environments.
  They are very easy, very convenient and may save a lot of trouble.
  Use either any of the tool available in ports (e.g. sysutils/beadm) or
 just do
  boot environments in an ad hoc fashion: snapshot and clone your current
 / known
  good boot+root filesystem and you have a safe environment to fall back
 to.

 Looks interesting (this page has a slightly more in-depth description
 of what beadm tries to achieve for the layman like me that doesn't use
 *Solaris:
 http://www.linuxquestions.org/questions/*bsd-17/howto-zfs-madness-beadm-on-freebsd-4175412036/
 ).

 You could at least point to the FreeBSD Forums version of that post.  :)

https://forums.freebsd.org/showthread.php?t=31662


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Re: after upgrade, can't restart apache via cron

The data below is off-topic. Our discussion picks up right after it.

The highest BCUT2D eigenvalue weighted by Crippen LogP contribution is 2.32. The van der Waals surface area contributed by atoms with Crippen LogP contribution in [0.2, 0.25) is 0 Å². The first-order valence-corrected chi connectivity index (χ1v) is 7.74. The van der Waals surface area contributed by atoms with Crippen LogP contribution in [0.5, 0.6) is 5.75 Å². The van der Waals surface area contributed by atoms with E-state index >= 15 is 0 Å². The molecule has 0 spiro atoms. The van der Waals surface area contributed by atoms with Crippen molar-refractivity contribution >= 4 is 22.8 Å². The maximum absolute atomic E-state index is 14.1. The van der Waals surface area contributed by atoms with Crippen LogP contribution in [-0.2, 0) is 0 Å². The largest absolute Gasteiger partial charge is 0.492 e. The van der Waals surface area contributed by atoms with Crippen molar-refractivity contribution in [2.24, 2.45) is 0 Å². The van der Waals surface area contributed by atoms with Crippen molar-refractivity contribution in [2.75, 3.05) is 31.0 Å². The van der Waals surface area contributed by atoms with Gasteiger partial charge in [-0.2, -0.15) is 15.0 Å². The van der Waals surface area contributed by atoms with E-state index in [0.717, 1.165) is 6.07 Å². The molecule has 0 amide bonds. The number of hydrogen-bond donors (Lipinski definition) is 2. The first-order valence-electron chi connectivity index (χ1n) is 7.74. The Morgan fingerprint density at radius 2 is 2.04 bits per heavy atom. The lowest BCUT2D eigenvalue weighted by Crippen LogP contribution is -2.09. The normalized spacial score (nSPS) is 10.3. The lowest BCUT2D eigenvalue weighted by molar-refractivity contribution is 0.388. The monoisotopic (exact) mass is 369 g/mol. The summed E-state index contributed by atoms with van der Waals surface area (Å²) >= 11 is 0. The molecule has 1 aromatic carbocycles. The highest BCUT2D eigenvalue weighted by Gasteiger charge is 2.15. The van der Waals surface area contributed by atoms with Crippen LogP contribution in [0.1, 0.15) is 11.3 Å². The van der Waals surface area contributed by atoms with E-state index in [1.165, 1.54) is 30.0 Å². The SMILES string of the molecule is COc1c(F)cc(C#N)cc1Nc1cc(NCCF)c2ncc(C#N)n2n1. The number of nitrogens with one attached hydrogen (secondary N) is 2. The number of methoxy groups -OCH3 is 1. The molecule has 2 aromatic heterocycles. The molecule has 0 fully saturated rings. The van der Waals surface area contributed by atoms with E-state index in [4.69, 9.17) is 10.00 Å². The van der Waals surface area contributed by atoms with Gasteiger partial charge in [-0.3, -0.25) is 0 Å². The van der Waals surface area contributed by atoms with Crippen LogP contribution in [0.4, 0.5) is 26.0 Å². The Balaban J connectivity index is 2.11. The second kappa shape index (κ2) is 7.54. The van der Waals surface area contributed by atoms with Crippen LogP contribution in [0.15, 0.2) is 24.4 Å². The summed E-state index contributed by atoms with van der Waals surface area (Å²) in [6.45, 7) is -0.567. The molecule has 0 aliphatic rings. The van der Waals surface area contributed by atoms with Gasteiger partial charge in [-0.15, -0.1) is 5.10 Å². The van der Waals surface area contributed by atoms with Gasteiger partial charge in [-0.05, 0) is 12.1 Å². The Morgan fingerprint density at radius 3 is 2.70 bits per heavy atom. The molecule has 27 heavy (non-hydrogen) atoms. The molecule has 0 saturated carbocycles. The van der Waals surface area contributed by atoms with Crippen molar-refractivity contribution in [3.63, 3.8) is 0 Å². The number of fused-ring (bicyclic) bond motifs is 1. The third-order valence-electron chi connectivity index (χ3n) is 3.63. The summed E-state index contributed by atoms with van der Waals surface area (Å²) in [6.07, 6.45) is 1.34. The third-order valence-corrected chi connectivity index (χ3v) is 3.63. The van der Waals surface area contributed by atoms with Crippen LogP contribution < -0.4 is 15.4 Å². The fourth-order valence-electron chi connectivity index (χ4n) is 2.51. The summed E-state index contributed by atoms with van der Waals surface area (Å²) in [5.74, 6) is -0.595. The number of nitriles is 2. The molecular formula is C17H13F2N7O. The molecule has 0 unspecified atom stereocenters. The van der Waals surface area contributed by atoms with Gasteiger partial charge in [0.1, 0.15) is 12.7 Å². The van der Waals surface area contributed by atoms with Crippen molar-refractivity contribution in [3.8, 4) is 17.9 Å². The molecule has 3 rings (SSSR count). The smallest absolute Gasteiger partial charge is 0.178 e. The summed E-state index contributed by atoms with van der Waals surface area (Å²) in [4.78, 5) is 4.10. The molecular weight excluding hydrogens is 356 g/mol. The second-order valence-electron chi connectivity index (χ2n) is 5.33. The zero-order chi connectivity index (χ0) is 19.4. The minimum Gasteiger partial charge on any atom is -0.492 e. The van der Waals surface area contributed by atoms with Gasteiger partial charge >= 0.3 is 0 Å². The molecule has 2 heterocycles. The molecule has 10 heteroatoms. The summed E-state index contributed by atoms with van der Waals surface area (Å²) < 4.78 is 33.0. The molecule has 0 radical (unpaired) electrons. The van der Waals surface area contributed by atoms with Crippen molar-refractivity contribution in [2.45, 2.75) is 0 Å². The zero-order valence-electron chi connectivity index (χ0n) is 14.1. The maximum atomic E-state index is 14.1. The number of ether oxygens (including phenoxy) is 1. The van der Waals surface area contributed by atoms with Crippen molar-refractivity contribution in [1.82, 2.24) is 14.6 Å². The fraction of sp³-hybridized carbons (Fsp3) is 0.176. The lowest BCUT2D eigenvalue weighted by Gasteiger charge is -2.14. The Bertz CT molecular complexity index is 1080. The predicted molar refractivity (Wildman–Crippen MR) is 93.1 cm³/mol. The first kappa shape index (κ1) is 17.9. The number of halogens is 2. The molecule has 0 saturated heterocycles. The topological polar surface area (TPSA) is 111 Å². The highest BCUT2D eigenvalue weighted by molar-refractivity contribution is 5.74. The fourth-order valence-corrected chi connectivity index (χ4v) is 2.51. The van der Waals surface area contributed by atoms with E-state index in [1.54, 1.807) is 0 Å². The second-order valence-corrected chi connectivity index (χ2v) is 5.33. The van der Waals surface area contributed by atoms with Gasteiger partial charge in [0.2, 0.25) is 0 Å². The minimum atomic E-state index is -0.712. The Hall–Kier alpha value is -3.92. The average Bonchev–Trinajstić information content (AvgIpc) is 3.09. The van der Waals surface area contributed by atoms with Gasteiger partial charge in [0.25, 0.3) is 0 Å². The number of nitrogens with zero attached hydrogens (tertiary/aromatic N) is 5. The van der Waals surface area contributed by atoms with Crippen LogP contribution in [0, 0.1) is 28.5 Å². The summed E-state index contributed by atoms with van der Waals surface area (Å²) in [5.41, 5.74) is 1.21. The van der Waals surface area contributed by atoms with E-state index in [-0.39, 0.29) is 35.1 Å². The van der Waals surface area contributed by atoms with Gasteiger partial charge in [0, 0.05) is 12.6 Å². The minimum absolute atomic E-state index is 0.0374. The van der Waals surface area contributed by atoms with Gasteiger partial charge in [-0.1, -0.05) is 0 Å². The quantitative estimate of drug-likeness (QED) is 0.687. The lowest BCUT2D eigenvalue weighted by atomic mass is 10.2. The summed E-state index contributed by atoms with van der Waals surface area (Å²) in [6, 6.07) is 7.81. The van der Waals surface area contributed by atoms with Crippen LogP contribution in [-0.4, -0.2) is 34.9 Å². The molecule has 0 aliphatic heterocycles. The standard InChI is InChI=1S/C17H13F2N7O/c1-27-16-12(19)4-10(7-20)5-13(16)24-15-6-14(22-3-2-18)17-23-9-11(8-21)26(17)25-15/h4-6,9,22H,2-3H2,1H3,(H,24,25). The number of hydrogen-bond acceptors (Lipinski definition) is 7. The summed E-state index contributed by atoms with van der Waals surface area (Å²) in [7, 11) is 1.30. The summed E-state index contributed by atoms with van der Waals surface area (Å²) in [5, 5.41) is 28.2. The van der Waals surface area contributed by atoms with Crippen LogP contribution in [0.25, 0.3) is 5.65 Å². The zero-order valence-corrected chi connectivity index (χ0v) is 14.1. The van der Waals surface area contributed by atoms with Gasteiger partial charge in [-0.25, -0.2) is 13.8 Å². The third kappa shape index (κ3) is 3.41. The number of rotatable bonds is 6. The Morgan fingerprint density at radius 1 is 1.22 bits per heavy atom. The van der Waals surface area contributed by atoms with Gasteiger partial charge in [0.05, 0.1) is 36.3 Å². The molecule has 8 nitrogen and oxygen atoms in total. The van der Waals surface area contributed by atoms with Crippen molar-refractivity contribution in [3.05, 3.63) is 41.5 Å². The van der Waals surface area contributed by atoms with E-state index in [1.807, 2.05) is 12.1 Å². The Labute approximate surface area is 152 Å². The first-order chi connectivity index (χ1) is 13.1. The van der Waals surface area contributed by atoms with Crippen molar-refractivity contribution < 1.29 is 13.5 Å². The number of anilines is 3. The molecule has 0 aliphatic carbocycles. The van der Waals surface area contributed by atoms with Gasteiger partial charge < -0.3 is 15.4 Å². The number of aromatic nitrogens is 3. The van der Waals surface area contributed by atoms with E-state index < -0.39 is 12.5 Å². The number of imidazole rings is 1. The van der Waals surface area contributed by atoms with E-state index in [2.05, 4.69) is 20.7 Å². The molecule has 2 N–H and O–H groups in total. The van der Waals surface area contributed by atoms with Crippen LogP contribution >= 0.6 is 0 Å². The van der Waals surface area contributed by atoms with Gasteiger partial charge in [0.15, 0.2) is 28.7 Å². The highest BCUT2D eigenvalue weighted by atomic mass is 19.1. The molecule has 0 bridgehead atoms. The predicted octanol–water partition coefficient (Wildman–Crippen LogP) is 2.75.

2012-11-22 Thread Freddie Cash
The interrupted unix faq, a wonderful thing.  :) Covers this exactly. :)

http://www.wonkity.com/~wblock/docs/html/interrupted.html
On Nov 22, 2012 7:28 PM, Michael W. Lucas mwlu...@michaelwlucas.com
wrote:



 FreeBSD bewilderbeast.blackhelicopters.org 10.0-CURRENT FreeBSD
 10.0-CURRENT #15: Thu Nov  8 14:02:45 EST 2012
 mwlu...@bewilderbeast.blackhelicopters.org:/usr/obj/usr/src/sys/GENERIC
  amd64

 I can manually restart apache22 with the following /etc/rc.conf entries:

 apache22_enable=YES
 apache22_fib=0

 I have a cron entry that restarts apache regularly, to compensate for
 some mysql daftness.

 13  *  * * * /usr/local/etc/rc.d/apache22 restart

 When this job runs, I get the following email:

 Performing sanity check on apache22 configuration:
 Syntax OK
 Stopping apache22.
 Waiting for PIDS: 59501.
 Performing sanity check on apache22 configuration:
 Syntax OK